Elections 2017

President Uhuru Kenyatta's three-faced strategy to dismantle Raila's petition

Lawyer Fred Ngatia for jubilee submits at the supreme court during the presidential petition . PHOTO BY GEORGE NJUNGE

President Uhuru Kenyatta on Tuesday set out to demolish the petition by his rival, Raila Odinga, as he tried to convince the Supreme Court that he fairly and convincingly won the presidential election.

Maintaining that he had won the election with a big margin, President Kenyatta, through his lawyers, said the Supreme Court has no powers to overturn the will of the people.

Kenyatta adopted a three-phase approach to dismantle Raila's case, at the same time insisting that the General Election was conducted in a free and fair manner.

The incumbent, in his reply presented by lawyers Ahmednasir Abdullahi, Fred Ngatia, and Tom Macharia, relied on the evidence given by Raila, the law, and statistics to buttress his assertion that he won a clean sweep.

Lawyer Abdullahi opened the submissions with an argument that the Supreme Court should stick to the 2013 judgment, which validated President Kenyatta as legitimately elected.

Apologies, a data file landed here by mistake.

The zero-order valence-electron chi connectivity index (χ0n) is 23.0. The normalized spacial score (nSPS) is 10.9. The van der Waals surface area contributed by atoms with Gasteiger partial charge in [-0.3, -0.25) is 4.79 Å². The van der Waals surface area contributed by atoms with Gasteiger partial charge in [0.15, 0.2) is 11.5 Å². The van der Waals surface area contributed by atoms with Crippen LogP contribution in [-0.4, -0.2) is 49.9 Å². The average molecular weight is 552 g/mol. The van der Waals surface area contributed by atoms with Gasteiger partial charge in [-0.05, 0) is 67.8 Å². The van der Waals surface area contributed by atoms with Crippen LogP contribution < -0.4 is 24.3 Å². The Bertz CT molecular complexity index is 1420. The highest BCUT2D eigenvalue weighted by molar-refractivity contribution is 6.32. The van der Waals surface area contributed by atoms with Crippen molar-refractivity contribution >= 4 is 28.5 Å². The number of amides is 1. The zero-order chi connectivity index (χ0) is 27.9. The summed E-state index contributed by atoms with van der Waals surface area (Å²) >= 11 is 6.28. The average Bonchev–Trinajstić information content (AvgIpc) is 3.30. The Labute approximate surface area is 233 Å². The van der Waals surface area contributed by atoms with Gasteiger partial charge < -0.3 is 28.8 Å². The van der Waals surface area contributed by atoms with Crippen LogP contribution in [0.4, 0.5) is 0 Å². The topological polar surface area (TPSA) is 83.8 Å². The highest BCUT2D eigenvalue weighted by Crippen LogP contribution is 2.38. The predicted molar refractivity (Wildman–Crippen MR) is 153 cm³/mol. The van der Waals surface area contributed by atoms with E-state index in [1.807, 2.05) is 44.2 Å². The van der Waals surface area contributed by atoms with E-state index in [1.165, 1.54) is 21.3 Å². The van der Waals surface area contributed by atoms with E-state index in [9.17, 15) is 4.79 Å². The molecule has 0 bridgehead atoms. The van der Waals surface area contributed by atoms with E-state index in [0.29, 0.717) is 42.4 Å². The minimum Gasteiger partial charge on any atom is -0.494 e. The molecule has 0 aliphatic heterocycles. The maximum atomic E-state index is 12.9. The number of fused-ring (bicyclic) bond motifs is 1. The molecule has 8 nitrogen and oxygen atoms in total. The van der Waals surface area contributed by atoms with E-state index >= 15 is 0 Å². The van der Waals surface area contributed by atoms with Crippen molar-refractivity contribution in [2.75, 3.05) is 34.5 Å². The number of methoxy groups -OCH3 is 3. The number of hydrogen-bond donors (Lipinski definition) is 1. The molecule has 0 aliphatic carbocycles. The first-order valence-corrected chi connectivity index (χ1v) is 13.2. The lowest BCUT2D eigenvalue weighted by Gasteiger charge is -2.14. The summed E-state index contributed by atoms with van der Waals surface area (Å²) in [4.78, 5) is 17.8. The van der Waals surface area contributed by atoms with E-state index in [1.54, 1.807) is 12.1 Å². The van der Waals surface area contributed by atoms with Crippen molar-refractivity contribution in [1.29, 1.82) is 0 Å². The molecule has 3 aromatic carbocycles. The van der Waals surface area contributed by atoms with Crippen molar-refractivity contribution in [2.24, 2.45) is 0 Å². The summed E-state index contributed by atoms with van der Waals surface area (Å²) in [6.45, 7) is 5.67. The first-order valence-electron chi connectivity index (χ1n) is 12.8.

He argued that the former Prime Minister's case was not about a political contest but would determine whether the 15 million votes cast will be rendered useless on account of an individual's right to seek power.

ALSO READ: Raila wins first hurdle to prove IEBC system hacking

The senior lawyer termed the opposition leader's case as "science fiction that would only interest Hollywood directors".

According to him, the numbers presented to the court plus the evidence by the National Super Alliance (NASA) presidential candidate were woven lies that no one would admit, even without a defence.

"For the court to agree with the petitioner, it will decide that the votes cast by Kenyans do not count," he submitted. Even if you expunge our documents, this petition will still be dismissed. These are allegations without any evidence. It is a piece of science fiction that only Hollywood directors would be interested in,"said Abdullahi.

Solid substance